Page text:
Lloyd’s has made notable progress in its push to become more inclusive, according to its 2020 culture survey, but it still has plenty of room for improvement—especially when it comes to the experiences of Black and minority ethnic talent.
The annual survey, begun in 2019, is designed to track the market’s collective progress toward a more inclusive environment and identify areas that need attention.
Survey results show that progress has been made across the four priority areas Lloyd’s identified in 2019 as foundational to driving cultural change: gender balance, speaking up, well-being and leadership.
However, the survey also revealed the need to add a fifth priority area: ethnicity. Black and Minority Ethnic [BAME] respondents indicated they were less likely to raise concerns relating to discrimination, had a higher level of disagreement about whether their colleagues act in an honest and ethical way, and a higher level of distrust in senior leaders.
As a result of negative press reports in 2019 that described widespread sexual harassment in the market, Lloyd’s began a program to drive cultural change, which included conducting surveys to benchmark progress made.
- Gender Balance. Women’s perceptions have improved by 7 points on average across all characteristics, with men’s scores up 3 points—and the gap between the two has closed substantially in nearly all of the criteria measured. There also was a 5-point improvement in the number of respondents believing that people do not have equal opportunities (14% in 2020 vs. 19% in 2019).
- Speaking up. There was a 5-point improvement in the percentage of respondents who would feel comfortable raising concerns about behavior in the Lloyd’s market (50% in 2020 vs. 45% in 2019), as well as a 16-point improvement in those who raised a concern feeling they were listened to and taken seriously (57% in 2020 vs. 41% in 2019).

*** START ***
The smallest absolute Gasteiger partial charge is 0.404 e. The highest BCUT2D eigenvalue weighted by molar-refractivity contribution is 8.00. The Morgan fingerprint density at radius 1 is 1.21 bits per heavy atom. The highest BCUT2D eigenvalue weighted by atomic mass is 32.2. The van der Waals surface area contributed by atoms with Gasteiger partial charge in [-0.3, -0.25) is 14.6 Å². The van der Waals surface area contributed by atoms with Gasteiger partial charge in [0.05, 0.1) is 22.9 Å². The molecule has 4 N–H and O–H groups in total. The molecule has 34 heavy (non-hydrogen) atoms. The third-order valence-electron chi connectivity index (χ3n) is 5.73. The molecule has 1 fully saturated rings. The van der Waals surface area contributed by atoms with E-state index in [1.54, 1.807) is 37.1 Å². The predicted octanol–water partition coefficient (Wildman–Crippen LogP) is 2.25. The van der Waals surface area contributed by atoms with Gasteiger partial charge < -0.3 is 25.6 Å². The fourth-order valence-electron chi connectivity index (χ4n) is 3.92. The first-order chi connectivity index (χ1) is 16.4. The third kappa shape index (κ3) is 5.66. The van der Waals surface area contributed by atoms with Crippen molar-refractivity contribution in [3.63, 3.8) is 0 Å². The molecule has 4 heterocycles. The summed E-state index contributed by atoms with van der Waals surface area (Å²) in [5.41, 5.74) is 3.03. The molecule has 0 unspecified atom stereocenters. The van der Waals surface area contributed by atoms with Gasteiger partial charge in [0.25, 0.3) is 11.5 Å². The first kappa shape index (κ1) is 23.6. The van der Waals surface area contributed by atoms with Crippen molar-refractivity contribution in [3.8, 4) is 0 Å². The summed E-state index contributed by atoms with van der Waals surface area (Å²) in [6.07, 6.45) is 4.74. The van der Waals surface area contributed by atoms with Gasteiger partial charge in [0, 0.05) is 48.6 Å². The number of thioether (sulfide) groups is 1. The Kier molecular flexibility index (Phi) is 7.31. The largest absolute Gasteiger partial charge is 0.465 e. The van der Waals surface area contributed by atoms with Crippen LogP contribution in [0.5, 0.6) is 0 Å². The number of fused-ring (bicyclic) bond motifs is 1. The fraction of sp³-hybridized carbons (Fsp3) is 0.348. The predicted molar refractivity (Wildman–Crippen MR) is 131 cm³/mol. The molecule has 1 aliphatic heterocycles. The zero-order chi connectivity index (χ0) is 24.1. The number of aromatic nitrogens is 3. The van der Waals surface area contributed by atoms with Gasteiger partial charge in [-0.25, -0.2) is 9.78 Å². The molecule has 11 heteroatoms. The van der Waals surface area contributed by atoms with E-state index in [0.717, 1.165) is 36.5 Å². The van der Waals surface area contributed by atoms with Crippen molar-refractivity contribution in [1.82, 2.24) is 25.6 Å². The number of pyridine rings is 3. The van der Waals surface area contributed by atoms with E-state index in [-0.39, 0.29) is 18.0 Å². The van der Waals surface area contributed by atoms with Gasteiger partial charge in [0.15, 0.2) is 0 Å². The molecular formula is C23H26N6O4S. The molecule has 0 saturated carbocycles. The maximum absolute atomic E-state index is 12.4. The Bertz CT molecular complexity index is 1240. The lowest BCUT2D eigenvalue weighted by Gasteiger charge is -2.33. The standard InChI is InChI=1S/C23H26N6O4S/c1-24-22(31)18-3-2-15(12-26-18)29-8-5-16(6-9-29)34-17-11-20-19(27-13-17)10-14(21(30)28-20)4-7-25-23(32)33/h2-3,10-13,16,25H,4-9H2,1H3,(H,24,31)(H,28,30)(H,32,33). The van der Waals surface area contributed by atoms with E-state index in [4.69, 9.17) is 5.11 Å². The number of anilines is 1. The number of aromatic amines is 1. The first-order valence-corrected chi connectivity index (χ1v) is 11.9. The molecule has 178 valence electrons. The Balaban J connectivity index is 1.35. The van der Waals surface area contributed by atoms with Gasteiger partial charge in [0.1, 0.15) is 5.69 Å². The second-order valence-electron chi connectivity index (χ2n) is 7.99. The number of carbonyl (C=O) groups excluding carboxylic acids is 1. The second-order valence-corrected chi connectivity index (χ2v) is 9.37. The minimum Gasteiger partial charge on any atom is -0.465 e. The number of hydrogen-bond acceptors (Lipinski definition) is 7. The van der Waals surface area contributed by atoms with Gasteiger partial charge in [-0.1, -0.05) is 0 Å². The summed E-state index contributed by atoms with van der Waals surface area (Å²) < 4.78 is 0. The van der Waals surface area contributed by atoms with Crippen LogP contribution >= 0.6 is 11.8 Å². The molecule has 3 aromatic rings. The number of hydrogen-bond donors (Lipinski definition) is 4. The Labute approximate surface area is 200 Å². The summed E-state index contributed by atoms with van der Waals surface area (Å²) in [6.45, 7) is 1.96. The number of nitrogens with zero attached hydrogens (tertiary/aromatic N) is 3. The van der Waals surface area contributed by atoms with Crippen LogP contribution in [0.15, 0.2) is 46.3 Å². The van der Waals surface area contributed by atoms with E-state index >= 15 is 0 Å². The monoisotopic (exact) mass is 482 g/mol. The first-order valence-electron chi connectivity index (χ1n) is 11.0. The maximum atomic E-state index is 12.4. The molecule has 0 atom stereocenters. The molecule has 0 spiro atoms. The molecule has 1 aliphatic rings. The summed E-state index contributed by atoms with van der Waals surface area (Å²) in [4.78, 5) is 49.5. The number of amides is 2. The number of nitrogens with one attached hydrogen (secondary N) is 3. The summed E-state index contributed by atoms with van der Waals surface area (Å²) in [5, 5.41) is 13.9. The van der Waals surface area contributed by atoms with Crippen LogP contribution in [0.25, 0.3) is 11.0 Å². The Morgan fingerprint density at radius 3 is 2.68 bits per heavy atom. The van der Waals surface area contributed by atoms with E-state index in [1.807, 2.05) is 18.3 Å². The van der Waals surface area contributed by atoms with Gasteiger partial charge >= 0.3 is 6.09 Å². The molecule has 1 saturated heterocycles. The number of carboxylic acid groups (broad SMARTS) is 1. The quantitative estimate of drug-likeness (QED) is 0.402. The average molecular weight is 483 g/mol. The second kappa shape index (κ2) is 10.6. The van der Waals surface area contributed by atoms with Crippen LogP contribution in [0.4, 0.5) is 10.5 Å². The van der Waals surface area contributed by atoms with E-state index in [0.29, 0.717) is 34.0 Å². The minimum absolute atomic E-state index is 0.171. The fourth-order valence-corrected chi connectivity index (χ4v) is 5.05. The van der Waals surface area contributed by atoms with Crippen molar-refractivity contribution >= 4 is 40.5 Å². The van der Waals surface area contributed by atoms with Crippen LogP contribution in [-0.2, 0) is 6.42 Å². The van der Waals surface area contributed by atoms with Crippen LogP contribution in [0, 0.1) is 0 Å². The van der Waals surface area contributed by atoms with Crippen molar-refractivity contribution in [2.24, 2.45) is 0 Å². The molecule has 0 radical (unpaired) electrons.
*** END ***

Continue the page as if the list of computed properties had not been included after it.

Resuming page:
- Wellbeing. Fewer respondents said that working in their organization had a negative impact on their health and well-being (15% in 2020, down from 23% in 2019); however, there was no improvement in survey respondents feeling under excessive pressure to perform at work (coming in at 40% for both years).
- Leadership. There was a notable decrease in the number of respondents who do not believe senior leaders in their organization take responsibility, especially when things go wrong (8% in 2020, down from 16% in 2019). Respondents were also less likely to believe that people in their organization turned a blind eye to inappropriate behavior (15% in 2020 vs. 22% in 2019).
Covering the period from Sept. 29 to Nov. 1, 2020, Lloyd’s acknowledged that it will be difficult to ascertain the effect of the new virtual working environment driven by COVID-19 restrictions. However, this does not change the importance attributed to the findings and Lloyd’s continued commitment to building a high-performing, inclusive culture, said Lloyd’s in a statement.
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